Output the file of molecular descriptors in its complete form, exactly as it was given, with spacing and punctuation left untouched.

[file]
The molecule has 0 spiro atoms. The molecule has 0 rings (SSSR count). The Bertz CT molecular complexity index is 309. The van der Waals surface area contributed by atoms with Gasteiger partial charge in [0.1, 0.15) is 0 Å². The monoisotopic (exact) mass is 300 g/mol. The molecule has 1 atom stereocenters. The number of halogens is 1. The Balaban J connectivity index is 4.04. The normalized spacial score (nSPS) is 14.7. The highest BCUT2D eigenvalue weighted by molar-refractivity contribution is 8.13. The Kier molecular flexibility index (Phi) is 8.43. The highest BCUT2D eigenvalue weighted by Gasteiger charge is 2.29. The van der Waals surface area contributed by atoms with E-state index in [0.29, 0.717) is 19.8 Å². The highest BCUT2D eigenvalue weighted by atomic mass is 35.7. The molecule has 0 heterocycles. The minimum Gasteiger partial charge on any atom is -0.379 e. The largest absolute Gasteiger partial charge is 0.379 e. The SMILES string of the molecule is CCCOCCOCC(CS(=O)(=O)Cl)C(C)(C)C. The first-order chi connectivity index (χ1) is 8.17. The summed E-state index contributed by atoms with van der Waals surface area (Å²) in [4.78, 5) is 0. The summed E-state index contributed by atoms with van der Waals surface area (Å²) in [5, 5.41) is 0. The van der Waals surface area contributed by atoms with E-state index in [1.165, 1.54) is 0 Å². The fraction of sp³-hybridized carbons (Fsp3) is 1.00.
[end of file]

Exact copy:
The molecule has 0 spiro atoms. The molecule has 0 rings (SSSR count). The Bertz CT molecular complexity index is 309. The van der Waals surface area contributed by atoms with Gasteiger partial charge in [0.1, 0.15) is 0 Å². The monoisotopic (exact) mass is 300 g/mol. The molecule has 1 atom stereocenters. The number of halogens is 1. The Balaban J connectivity index is 4.04. The normalized spacial score (nSPS) is 14.7. The highest BCUT2D eigenvalue weighted by molar-refractivity contribution is 8.13. The Kier molecular flexibility index (Phi) is 8.43. The highest BCUT2D eigenvalue weighted by Gasteiger charge is 2.29. The van der Waals surface area contributed by atoms with E-state index in [0.29, 0.717) is 19.8 Å². The highest BCUT2D eigenvalue weighted by atomic mass is 35.7. The molecule has 0 heterocycles. The minimum Gasteiger partial charge on any atom is -0.379 e. The largest absolute Gasteiger partial charge is 0.379 e. The SMILES string of the molecule is CCCOCCOCC(CS(=O)(=O)Cl)C(C)(C)C. The first-order chi connectivity index (χ1) is 8.17. The summed E-state index contributed by atoms with van der Waals surface area (Å²) in [4.78, 5) is 0. The summed E-state index contributed by atoms with van der Waals surface area (Å²) in [5, 5.41) is 0. The van der Waals surface area contributed by atoms with E-state index in [1.165, 1.54) is 0 Å². The fraction of sp³-hybridized carbons (Fsp3) is 1.00.